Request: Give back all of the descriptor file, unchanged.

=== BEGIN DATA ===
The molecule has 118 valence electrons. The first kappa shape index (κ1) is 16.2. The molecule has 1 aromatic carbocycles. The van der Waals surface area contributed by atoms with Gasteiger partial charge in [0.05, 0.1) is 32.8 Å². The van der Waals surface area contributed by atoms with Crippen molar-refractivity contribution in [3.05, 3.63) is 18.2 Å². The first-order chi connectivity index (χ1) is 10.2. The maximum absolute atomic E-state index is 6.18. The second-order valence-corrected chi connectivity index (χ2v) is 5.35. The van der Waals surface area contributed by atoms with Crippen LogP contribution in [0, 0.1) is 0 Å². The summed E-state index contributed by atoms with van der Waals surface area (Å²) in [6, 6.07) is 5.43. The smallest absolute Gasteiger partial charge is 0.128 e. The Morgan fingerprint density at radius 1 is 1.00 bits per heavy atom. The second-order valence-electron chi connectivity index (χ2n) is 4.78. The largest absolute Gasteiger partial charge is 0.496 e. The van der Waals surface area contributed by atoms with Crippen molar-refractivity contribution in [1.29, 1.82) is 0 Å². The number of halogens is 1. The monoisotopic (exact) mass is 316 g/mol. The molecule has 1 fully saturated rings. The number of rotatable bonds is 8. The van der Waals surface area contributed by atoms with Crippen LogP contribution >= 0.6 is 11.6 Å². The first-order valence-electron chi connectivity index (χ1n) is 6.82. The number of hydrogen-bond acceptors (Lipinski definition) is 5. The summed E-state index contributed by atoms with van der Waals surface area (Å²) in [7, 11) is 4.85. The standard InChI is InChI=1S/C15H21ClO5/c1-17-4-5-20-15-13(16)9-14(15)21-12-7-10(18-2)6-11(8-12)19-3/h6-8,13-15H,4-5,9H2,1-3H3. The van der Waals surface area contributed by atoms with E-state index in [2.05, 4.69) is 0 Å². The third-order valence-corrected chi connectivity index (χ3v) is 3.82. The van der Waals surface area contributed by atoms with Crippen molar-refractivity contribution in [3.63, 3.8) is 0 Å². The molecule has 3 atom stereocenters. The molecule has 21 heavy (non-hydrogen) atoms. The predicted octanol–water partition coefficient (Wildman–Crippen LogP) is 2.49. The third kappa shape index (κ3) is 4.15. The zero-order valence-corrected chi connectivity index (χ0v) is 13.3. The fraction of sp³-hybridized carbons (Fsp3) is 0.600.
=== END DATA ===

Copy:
The molecule has 118 valence electrons. The first kappa shape index (κ1) is 16.2. The molecule has 1 aromatic carbocycles. The van der Waals surface area contributed by atoms with Gasteiger partial charge in [0.05, 0.1) is 32.8 Å². The van der Waals surface area contributed by atoms with Crippen molar-refractivity contribution in [3.05, 3.63) is 18.2 Å². The first-order chi connectivity index (χ1) is 10.2. The maximum absolute atomic E-state index is 6.18. The second-order valence-corrected chi connectivity index (χ2v) is 5.35. The van der Waals surface area contributed by atoms with Crippen LogP contribution in [0, 0.1) is 0 Å². The summed E-state index contributed by atoms with van der Waals surface area (Å²) in [6, 6.07) is 5.43. The smallest absolute Gasteiger partial charge is 0.128 e. The Morgan fingerprint density at radius 1 is 1.00 bits per heavy atom. The second-order valence-electron chi connectivity index (χ2n) is 4.78. The largest absolute Gasteiger partial charge is 0.496 e. The van der Waals surface area contributed by atoms with Crippen molar-refractivity contribution in [1.29, 1.82) is 0 Å². The number of halogens is 1. The monoisotopic (exact) mass is 316 g/mol. The molecule has 1 fully saturated rings. The number of rotatable bonds is 8. The van der Waals surface area contributed by atoms with Crippen LogP contribution >= 0.6 is 11.6 Å². The first-order valence-electron chi connectivity index (χ1n) is 6.82. The number of hydrogen-bond acceptors (Lipinski definition) is 5. The summed E-state index contributed by atoms with van der Waals surface area (Å²) in [7, 11) is 4.85. The standard InChI is InChI=1S/C15H21ClO5/c1-17-4-5-20-15-13(16)9-14(15)21-12-7-10(18-2)6-11(8-12)19-3/h6-8,13-15H,4-5,9H2,1-3H3. The van der Waals surface area contributed by atoms with E-state index in [2.05, 4.69) is 0 Å². The third-order valence-corrected chi connectivity index (χ3v) is 3.82. The van der Waals surface area contributed by atoms with Crippen molar-refractivity contribution in [3.63, 3.8) is 0 Å². The molecule has 3 atom stereocenters. The molecule has 21 heavy (non-hydrogen) atoms. The predicted octanol–water partition coefficient (Wildman–Crippen LogP) is 2.49. The third kappa shape index (κ3) is 4.15. The zero-order valence-corrected chi connectivity index (χ0v) is 13.3. The fraction of sp³-hybridized carbons (Fsp3) is 0.600.